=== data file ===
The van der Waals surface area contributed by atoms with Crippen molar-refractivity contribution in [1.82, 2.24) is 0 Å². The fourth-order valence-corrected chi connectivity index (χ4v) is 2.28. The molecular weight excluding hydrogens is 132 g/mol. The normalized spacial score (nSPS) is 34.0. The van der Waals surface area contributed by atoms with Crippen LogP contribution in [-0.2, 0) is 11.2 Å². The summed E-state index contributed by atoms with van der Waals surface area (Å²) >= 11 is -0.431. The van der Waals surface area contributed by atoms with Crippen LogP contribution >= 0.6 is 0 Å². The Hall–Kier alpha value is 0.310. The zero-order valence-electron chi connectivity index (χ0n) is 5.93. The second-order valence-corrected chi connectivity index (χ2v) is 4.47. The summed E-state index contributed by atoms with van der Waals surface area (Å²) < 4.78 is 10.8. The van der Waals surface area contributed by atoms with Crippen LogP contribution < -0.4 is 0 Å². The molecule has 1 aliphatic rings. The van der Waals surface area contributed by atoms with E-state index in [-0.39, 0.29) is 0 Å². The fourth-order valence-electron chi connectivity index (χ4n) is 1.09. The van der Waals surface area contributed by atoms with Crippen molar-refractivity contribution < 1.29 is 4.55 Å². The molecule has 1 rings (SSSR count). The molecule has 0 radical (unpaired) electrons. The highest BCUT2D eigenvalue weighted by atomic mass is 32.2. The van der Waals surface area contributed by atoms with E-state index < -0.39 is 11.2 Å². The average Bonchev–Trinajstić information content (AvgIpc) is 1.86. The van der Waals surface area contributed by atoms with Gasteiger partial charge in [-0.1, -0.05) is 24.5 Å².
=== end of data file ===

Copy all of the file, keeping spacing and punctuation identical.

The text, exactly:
The van der Waals surface area contributed by atoms with Crippen molar-refractivity contribution in [1.82, 2.24) is 0 Å². The fourth-order valence-corrected chi connectivity index (χ4v) is 2.28. The molecular weight excluding hydrogens is 132 g/mol. The normalized spacial score (nSPS) is 34.0. The van der Waals surface area contributed by atoms with Crippen LogP contribution in [-0.2, 0) is 11.2 Å². The summed E-state index contributed by atoms with van der Waals surface area (Å²) >= 11 is -0.431. The van der Waals surface area contributed by atoms with Crippen LogP contribution >= 0.6 is 0 Å². The Hall–Kier alpha value is 0.310. The zero-order valence-electron chi connectivity index (χ0n) is 5.93. The second-order valence-corrected chi connectivity index (χ2v) is 4.47. The summed E-state index contributed by atoms with van der Waals surface area (Å²) < 4.78 is 10.8. The van der Waals surface area contributed by atoms with Crippen LogP contribution < -0.4 is 0 Å². The molecule has 1 aliphatic rings. The van der Waals surface area contributed by atoms with E-state index in [-0.39, 0.29) is 0 Å². The fourth-order valence-electron chi connectivity index (χ4n) is 1.09. The van der Waals surface area contributed by atoms with Crippen molar-refractivity contribution < 1.29 is 4.55 Å². The molecule has 1 rings (SSSR count). The molecule has 0 radical (unpaired) electrons. The highest BCUT2D eigenvalue weighted by atomic mass is 32.2. The van der Waals surface area contributed by atoms with E-state index < -0.39 is 11.2 Å². The average Bonchev–Trinajstić information content (AvgIpc) is 1.86. The van der Waals surface area contributed by atoms with Gasteiger partial charge in [-0.1, -0.05) is 24.5 Å².